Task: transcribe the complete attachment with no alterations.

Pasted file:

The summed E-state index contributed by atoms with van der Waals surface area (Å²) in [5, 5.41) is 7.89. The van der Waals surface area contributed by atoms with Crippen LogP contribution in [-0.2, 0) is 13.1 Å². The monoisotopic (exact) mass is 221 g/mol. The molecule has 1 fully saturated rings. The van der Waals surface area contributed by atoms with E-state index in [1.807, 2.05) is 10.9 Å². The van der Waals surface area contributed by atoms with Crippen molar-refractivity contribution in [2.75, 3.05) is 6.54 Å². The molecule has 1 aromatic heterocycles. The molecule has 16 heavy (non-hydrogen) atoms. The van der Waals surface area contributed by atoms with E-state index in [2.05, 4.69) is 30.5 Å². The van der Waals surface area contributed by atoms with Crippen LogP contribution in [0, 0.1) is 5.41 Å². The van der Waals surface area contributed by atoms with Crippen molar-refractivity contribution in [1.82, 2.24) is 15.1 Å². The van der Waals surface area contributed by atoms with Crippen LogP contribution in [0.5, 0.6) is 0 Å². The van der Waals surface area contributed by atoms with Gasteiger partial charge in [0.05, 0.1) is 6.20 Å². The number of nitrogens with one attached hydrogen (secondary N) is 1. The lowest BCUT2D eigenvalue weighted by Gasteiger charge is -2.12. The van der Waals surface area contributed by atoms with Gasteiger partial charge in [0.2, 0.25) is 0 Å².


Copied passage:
The summed E-state index contributed by atoms with van der Waals surface area (Å²) in [5, 5.41) is 7.89. The van der Waals surface area contributed by atoms with Crippen LogP contribution in [-0.2, 0) is 13.1 Å². The monoisotopic (exact) mass is 221 g/mol. The molecule has 1 fully saturated rings. The van der Waals surface area contributed by atoms with E-state index in [1.807, 2.05) is 10.9 Å². The van der Waals surface area contributed by atoms with Crippen molar-refractivity contribution in [2.75, 3.05) is 6.54 Å². The molecule has 1 aromatic heterocycles. The molecule has 16 heavy (non-hydrogen) atoms. The van der Waals surface area contributed by atoms with E-state index in [2.05, 4.69) is 30.5 Å². The van der Waals surface area contributed by atoms with Crippen LogP contribution in [0, 0.1) is 5.41 Å². The van der Waals surface area contributed by atoms with Crippen molar-refractivity contribution in [1.82, 2.24) is 15.1 Å². The van der Waals surface area contributed by atoms with Crippen LogP contribution in [0.5, 0.6) is 0 Å². The van der Waals surface area contributed by atoms with Gasteiger partial charge in [0.05, 0.1) is 6.20 Å². The number of nitrogens with one attached hydrogen (secondary N) is 1. The lowest BCUT2D eigenvalue weighted by Gasteiger charge is -2.12. The van der Waals surface area contributed by atoms with Gasteiger partial charge in [0.2, 0.25) is 0 Å².